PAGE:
As of 2011, Vulcan Productions’ Web-based project, Success at the Core, is providing a comprehensive professional toolkit that helps middle school leadership teams and teachers elevate classroom instruction for significantly improved student success. This Emotional Life, a documentary series on psychology created by Vulcan Productions and the NOVA/WGBH Science Unit in 2010, examines the human desire and struggle for happiness. This multi-platform project also includes pertinent resources for audiences, including innovative toolkits in the areas of early childhood attachment and the emotional health of military families—two areas covered in depth in the series.

In March 2011, Vulcan Productions' This Emotional Life won three medals at the 2011 New York Festival Television and Film Awards. They include:

  • Gold Medal — Film Production
  • Gold Medal — Health/Medical Information
  • Silver World Medal — Direction ("Facing Our Fears" episode)


Illness and DeathEdit

Allen was diagnosed with Stage 1-A Hodgkin's lymphoma in 1982.[63] Although his cancer was successfully treated by several months of radiation therapy [64], Allen was diagnosed with non-Hodgkin lymphoma in 2009. Likewise, the cancer was successfully treated until it returned in 2018, which ultimately caused his death by septic shock on October 15, 2018.[65][66] He was 65 years old.[67][68][69]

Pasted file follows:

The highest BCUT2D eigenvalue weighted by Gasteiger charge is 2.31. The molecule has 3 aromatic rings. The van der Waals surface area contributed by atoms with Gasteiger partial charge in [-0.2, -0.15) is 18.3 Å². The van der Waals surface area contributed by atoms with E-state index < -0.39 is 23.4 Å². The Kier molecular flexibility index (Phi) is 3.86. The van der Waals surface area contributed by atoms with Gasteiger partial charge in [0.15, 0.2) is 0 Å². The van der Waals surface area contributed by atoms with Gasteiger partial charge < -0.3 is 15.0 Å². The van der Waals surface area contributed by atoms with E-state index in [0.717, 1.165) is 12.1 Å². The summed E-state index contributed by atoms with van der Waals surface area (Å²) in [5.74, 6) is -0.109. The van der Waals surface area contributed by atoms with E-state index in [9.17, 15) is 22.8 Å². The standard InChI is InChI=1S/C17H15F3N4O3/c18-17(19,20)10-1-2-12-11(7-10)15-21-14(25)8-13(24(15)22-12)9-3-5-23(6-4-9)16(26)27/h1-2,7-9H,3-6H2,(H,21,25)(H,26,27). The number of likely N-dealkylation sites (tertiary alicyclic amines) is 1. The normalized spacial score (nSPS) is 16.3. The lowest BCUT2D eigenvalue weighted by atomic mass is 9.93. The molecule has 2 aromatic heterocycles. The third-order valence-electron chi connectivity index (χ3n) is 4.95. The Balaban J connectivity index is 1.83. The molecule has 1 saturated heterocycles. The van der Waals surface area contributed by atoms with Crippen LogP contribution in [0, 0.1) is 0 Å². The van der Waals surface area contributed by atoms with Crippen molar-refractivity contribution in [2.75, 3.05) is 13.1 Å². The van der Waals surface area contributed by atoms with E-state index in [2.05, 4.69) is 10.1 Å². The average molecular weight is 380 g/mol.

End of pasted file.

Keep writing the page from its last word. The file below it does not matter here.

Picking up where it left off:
Following his death, Allen's sister Jody Allen was named executor and trustee of all of Paul Allen's estate, pursuant to his instructions, giving her responsibility for overseeing the execution of his will and settling his affairs with tax authorities and parties with an interest in his projects.[70]

Several Seattle-area landmarks, including the Space Needle, Columbia Center and CenturyLink Field, as well as various Microsoft offices throughout the United States, were illuminated in blue on November 3, 2018, as a tribute to Allen.[71]


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  63. Cite error: Invalid <ref> tag; no text was provided for refs named cnet2013
  64. Cite error: Invalid <ref> tag; no text was provided for refs named fortune2018
  65. "Paul Allen says non-Hodgkin lymphoma has returned", ESPN, October 1, 2018. Retrieved on October 2, 2018. 
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  67. Microsoft co-founder Paul Allen dies at 65.
  68. Microsoft co-founder Paul Allen dies at 65.